Reputations: David Driver
‘That was the buzz one got about publishing. What do people want? Where are the gaps in the market? You wanted it to push boundaries … give people information that they never possessed before.’
The profession listed in David Driver’s passport is journalist, not designer. This choice says something about his particular skill set as an art director whose portfolio has included Harper’s Bazaar, Welcome Aboard, The Times and (most famously) Radio Times. Driver’s editorial design has always been based on a deep understanding of the written word. When he makes a magazine, the whole is greater than the sum of its parts.
Radio Times after its reinvention under editor Geoffrey Cannon and art director David Driver.
30 April-6 May 1977. Before Driver and Cannon’s redesign, a programme such as David Frost’s interview with disgraced former US president Richard Nixon would have used a press release picture taken during the filming. Driver preferred to commission portraits or illustrations – in this case a model made by Roger Law and Peter Fluck (who, as Luck and Flaw, would later create the satirical TV programme Spitting Image).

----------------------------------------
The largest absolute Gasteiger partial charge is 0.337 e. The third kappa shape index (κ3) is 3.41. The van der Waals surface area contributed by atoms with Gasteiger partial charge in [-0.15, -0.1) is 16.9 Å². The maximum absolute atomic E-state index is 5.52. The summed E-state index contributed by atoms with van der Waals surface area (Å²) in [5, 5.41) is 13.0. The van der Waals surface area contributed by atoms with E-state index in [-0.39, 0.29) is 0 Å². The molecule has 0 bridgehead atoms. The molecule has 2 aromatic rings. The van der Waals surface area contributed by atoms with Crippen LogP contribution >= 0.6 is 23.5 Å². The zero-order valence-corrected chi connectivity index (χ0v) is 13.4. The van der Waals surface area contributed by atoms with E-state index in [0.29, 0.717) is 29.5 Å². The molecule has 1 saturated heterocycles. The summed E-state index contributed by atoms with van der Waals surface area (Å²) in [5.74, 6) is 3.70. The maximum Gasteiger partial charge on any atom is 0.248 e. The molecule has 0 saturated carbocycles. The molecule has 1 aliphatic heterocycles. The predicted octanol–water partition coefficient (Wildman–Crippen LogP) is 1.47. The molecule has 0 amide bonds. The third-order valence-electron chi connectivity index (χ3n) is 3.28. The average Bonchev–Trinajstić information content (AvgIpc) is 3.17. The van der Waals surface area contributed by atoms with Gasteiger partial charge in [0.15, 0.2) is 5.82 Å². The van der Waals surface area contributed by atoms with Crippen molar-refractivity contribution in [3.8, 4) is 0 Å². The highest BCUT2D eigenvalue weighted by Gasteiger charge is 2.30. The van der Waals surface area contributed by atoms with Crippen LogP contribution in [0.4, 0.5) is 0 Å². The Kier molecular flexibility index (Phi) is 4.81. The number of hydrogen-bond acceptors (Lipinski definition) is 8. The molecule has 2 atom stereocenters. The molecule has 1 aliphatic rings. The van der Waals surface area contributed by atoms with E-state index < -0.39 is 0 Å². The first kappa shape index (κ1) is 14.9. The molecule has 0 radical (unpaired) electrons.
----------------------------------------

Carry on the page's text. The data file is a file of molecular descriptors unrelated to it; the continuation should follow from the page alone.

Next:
Top: Portrait by Philip Sayer.
Martin Colyer: Were your parents artistic?
David Driver: No. My father was a very skilful engineer who worked on planes during the Second World War. He also drew and made things, and after the war he retrained and became chief accountant at the Cambridge-based Pye TV and radio company. He was very creative. He’d make something like a new door, all with pegs, no screws or nails. It was fantastic to watch him work. I learnt a great deal from observing him.
‘Towers of Power’ feature in The Times, 11 October 1985. The illustration is by John Grimwade, who says: ‘Driver’s layouts were artwork in themselves. It is probably hard for today’s InDesign users to get their heads around this kind of old-school craftsmanship. Everything on the page was carefully coordinated to present the graphic in the best possible way.’
Martin Colyer, writer and designer, London
Read more in Eye no. 97 vol. 25, 2018
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